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April 28, 2005



Do the Kurds get a fair hearing on AJ? All the Kurdish commentary I've read is fairly hostile.

the aardvark

I'd say that the Kurds get the worst treatment, certainly worse than the Shia - that's what a lot of the "Iraq isn't an Arab state" controversy is about.


I realize you can only have so many guests speaking, but having the only Iraqi on the show be the guy from al-Sabah (an official organ that was at least begun as a typical CPA dependent and boosted publication which is what allowed them to become "al-akthar intisharan fil-iraq") misses out on the huge variety that encompasses the Iraqi press. Iraq easily has the most diverse press anywhere in the Middle East right now in at least the volume of choices. Many are just organs for some party or other, but that very fact gives a lot of diversity of opinion. Aswat al-Iraq today reports for example on an exhibition sponsored by the Ministry of Youth and Sports that showed the first editions of 346 different newspapers published after the fall of the old regime (http://www.aswataliraq.info/modules.php?op=modload&name=News&file=article&sid=2234&mode=thread&order=0&thold=0&POSTNUKESID=7ab5031de007a4e212cff84fe6d27635). Local TV stations flourished at least for a while as well (don't know if they survived), and in addition to the official al-Iraqiya TV (http://www.iraqimedianet.net/tv/index.htm) there's also Saad al-Bazzaz's very popular al-Sharqiya (http://www.alsharqiyatv.com/ -- great website too for local news). What I'm trying to say is that just as the Jordanian fellow objected to portraying their press as monolithic, the same holds true and probably far more so in Iraq.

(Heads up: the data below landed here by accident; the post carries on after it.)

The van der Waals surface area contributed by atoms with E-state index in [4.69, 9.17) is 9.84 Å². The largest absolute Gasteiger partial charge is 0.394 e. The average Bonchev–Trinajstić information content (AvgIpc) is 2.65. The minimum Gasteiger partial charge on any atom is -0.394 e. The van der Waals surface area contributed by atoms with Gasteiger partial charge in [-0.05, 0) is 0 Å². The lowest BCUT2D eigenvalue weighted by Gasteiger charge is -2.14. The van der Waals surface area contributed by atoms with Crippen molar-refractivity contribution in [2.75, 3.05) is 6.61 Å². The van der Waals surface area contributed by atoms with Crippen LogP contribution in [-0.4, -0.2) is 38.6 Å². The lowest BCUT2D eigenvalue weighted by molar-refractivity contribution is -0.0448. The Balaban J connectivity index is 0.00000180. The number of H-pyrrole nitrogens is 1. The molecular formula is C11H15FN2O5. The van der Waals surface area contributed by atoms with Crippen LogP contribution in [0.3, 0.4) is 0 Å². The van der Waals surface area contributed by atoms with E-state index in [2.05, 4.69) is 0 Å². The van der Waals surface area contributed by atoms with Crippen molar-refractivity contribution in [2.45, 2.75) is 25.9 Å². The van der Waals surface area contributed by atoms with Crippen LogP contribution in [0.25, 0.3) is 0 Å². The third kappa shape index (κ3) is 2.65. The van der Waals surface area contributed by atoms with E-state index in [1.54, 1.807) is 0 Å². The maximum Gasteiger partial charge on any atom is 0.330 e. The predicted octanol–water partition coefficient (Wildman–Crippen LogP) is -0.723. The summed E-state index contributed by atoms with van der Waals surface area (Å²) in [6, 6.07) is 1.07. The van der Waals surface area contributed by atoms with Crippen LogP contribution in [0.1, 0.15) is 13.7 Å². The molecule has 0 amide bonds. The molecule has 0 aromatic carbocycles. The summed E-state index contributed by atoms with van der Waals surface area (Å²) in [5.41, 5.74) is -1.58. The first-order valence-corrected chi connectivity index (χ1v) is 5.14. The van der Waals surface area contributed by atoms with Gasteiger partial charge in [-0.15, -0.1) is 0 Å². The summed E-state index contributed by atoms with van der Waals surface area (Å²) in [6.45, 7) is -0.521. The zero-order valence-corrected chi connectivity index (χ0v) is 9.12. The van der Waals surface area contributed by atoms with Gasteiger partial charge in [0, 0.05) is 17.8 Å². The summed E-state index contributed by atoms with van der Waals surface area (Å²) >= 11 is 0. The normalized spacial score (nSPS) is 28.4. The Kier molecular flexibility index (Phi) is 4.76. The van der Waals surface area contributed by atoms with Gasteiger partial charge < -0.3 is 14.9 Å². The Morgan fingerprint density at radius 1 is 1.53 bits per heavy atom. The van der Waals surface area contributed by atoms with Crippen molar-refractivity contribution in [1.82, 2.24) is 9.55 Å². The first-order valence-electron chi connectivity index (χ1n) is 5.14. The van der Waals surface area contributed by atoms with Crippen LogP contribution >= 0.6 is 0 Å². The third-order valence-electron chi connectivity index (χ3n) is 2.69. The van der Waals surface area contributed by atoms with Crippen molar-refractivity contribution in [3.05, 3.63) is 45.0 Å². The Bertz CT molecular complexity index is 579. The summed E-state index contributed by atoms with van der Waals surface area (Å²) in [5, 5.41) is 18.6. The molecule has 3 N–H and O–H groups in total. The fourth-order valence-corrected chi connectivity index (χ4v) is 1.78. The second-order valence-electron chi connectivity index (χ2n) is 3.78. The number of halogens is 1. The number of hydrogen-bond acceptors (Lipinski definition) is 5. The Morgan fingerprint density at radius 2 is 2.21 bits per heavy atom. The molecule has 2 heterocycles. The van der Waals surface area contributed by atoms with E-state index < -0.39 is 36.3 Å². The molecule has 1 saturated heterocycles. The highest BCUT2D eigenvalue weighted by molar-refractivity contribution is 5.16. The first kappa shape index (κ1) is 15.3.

Wow. Why is the al-Iraqiya website so lame and devoid of content?

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